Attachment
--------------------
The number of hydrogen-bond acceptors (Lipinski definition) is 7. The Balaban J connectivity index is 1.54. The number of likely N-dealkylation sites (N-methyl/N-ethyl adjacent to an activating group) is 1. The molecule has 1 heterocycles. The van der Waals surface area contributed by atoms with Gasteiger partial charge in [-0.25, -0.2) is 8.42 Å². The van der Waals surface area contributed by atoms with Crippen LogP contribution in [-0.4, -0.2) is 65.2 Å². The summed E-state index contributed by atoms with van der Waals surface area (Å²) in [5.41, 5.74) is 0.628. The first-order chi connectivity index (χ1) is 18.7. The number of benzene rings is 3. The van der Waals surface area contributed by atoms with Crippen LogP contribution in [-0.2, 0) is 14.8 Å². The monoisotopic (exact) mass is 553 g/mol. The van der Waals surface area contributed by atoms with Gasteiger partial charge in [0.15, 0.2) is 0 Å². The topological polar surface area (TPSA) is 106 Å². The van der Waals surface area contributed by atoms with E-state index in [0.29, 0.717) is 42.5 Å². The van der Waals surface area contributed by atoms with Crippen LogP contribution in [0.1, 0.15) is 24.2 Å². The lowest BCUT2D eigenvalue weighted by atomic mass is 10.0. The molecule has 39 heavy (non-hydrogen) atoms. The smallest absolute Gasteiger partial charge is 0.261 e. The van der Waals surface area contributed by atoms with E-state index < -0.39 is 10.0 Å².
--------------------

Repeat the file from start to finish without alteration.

The number of hydrogen-bond acceptors (Lipinski definition) is 7. The Balaban J connectivity index is 1.54. The number of likely N-dealkylation sites (N-methyl/N-ethyl adjacent to an activating group) is 1. The molecule has 1 heterocycles. The van der Waals surface area contributed by atoms with Gasteiger partial charge in [-0.25, -0.2) is 8.42 Å². The van der Waals surface area contributed by atoms with Crippen LogP contribution in [-0.4, -0.2) is 65.2 Å². The summed E-state index contributed by atoms with van der Waals surface area (Å²) in [5.41, 5.74) is 0.628. The first-order chi connectivity index (χ1) is 18.7. The number of benzene rings is 3. The van der Waals surface area contributed by atoms with Crippen LogP contribution in [-0.2, 0) is 14.8 Å². The monoisotopic (exact) mass is 553 g/mol. The van der Waals surface area contributed by atoms with Gasteiger partial charge in [0.15, 0.2) is 0 Å². The topological polar surface area (TPSA) is 106 Å². The van der Waals surface area contributed by atoms with E-state index in [0.29, 0.717) is 42.5 Å². The van der Waals surface area contributed by atoms with Crippen LogP contribution in [0.1, 0.15) is 24.2 Å². The lowest BCUT2D eigenvalue weighted by atomic mass is 10.0. The molecule has 39 heavy (non-hydrogen) atoms. The smallest absolute Gasteiger partial charge is 0.261 e. The van der Waals surface area contributed by atoms with E-state index < -0.39 is 10.0 Å².